Stephan G. Schmid, “The ‘Hellenisation’ of the Nabataeans: A New Approach,” Studies in the History and Archaeology of Jordan 7 (2007): 407-419.
In this article, Schmid “give[s] a short overview on what is known about Nabataean material culture in its best understandable categories today and to look for whether there is any common line of development or even a model that could fit to most of these categories” (407). He notes that, although the Nabataeans are historically attested from 312 BCE, there is no evidence of a Nabataean material culture until around 100 BCE; moreover, when it appears, it is thoroughly Hellenistic. Schmid argues, following Diodorus Siculus, that the Nabataeans were “nomads or semi-nomads frequenting once or twice a year the same place for trade and business” (415) until ca. 100 BCE, after which they sedentarized. Their sedentarization lead them to develop a material culture. In the absence of an existing material culture, the Nabataeans simply “oriented their new material culture according to the mainstreams of the contemporary Hellenistic world in its Near Eastern variant” (415), into which they gradually incorporated Roman and “proper Nabataean” (416) elements.
Martin Hengel’s Judaism and Hellenism: Studies in Their Encounter in Palestine during the Early Hellenistic Period (trans. John Bowden; Philadelphia: Fortress, 1974) argues, against the prevailing wisdom, that Palestinian Judaism was as Hellenized as Diaspora Judaism, and that, if a distinction must be drawn, it should be based on linguistic difference, namely that Diaspora Jews spoke Greek while Palestinian Jews spoke Hebrew or Aramaic.
The book has received a good deal of attention from JBL. Kevin G. O’Connell’s 1971 review of the German original and J. K. Aitken’s 2004 retrospective are available together here, and Louis J. Feldman’s review article (“Hengel’s Judaism and Hellenism in Retrospect,” JBL 96 (1977): 371-382) can be found here.
In Bandits, Prophets and Messiahs: Popular Movements in the Time of Jesus (Minneapolis: Winston, 1985), Richard A. Horsley and John S. Hanson read Josephus to examine the peasant-level revolutionary movements of first-century Palestine. They argue against the idea that a single unified anti-Roman resistance group operated in Palestine at that time, instead showing that Rome, the Jewish elites, and several peasant-level groups were all in conflict.
Marcus Borg has a good synopsis and review of the book in JBL 107 (1988): 135-137.
The Oxford Handbook of Apocalyptic Literature (Oxford: Oxford University Press, 2014) is John J. Collins’ most recent edited volume dealing with apocalyptic. After Collins’ introductory essay–which more or less summarizes his argument in The Apocalyptic Imagination, with an additional section on modern apocalypticism–the book is divided into five parts:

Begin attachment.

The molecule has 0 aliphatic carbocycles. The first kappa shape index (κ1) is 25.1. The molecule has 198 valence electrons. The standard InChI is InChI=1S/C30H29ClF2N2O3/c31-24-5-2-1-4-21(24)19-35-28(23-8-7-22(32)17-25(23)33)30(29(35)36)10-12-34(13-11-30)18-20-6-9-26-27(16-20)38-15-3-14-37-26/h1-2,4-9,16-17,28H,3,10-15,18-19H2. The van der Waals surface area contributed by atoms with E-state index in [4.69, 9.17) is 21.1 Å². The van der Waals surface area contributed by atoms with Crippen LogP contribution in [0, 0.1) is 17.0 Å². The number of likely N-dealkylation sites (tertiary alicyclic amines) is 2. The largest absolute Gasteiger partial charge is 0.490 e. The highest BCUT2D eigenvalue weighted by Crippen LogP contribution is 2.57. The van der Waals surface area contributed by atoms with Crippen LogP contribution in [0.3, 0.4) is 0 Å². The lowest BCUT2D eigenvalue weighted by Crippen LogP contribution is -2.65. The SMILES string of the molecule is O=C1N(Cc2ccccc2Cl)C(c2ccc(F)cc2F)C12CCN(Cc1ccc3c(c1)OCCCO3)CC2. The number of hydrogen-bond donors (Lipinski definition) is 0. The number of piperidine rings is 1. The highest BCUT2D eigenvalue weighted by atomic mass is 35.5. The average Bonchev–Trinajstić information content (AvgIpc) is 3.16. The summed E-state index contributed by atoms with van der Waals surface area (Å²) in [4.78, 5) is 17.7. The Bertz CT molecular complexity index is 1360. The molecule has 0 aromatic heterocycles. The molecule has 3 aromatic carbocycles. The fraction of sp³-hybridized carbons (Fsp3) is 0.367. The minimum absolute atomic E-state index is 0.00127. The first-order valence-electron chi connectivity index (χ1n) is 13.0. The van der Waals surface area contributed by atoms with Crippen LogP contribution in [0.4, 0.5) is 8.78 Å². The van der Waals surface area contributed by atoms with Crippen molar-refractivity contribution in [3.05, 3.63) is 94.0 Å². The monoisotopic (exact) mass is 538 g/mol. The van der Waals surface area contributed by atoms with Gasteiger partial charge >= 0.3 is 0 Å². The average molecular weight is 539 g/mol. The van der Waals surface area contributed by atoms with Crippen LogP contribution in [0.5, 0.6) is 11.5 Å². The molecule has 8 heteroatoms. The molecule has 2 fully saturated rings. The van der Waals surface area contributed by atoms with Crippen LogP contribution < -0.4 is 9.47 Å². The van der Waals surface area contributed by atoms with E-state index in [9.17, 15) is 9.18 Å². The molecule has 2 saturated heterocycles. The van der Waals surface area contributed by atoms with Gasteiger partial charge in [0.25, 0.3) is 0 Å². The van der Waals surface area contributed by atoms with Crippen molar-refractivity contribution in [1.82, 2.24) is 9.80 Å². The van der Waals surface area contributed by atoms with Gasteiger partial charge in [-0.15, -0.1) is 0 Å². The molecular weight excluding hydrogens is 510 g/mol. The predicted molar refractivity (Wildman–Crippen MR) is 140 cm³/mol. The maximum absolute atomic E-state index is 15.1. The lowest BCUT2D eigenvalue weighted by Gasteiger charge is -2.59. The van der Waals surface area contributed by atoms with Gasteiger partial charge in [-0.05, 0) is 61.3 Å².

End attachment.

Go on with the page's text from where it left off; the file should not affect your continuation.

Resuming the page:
- “The Literary and Phenomenological Context” of apocalyptic
- The Social Function of Apocalyptic Literature”
- “Literary Features of Apocalyptic Literature”
- “Apocalyptic Theology”
- “Apocalypse Now”
Paul Foster has a brief review article that focuses mostly on the first and third parts of the book. See Foster, “Unveiling Apocalyptic Literature,” Expository Times 126 (2014): 78-80.
Erich S. Gruen’s Heritage and Hellenism: The Reinvention of Jewish Tradition (Berkeley: University of California Press, 1998) makes a bold argument, namely that Hellenistic Jewish literature was not written as a pro-Jewish polemic (whether directed at Gentiles or Jews), but rather were written for as entertainment for an audience of Jews who felt totally at home in a Hellenistic environment.
For a favorable synopsis, see Allen Kerkeslager’s review (Shofar 19 (2000): 172-174).
For an extensive, critical review, see Daniel R. Schwartz, “Review Article: How at Home Were the Jews of the Hellenistic Diaspora?,” Classical Philology 95 (2000): 349-357.
Charlotte Hempel has a thorough synopsis and review of the introductory chapters from John J. Collins and Daniel C. Harlow’s Eerdmans Dictionary of Early Judaism in Dead Sea Discoveries 21 (2014). The chapters reviewed are also published in Collins and Harlow’s Early Judaism: A Comprehensive Overview (Grand Rapids: Eerdmans, 2012).
Top 5 distinctive words (with occurrences): shall (15), affairs (13), truth (8), war (11), country (10)
Top 5 distinctive words: herod (243), antipater (143), king (156), alexander (91), hyrcanus (74)
Top 5 distinctive words: jews (150), multitude (96), florus (49), sent (91), agrippa (49)
Top 5 distinctive words: romans (123), vespasian (65), josephus (59), city (127), fight (46)
Top 5 distinctive words: city (174), people (95), zealots (49), idumeans (46), vespasian (51)
Top 5 distinctive words: wall (123), cubits (71), city (169), romans (136), titus (74)
Top 5 distinctive words: house (53), romans (105), holy (48), temple (67), jews (88)
Top 5 distinctive words: place (52), manner (38), antiochus (20), antioch (17), sicarii (15)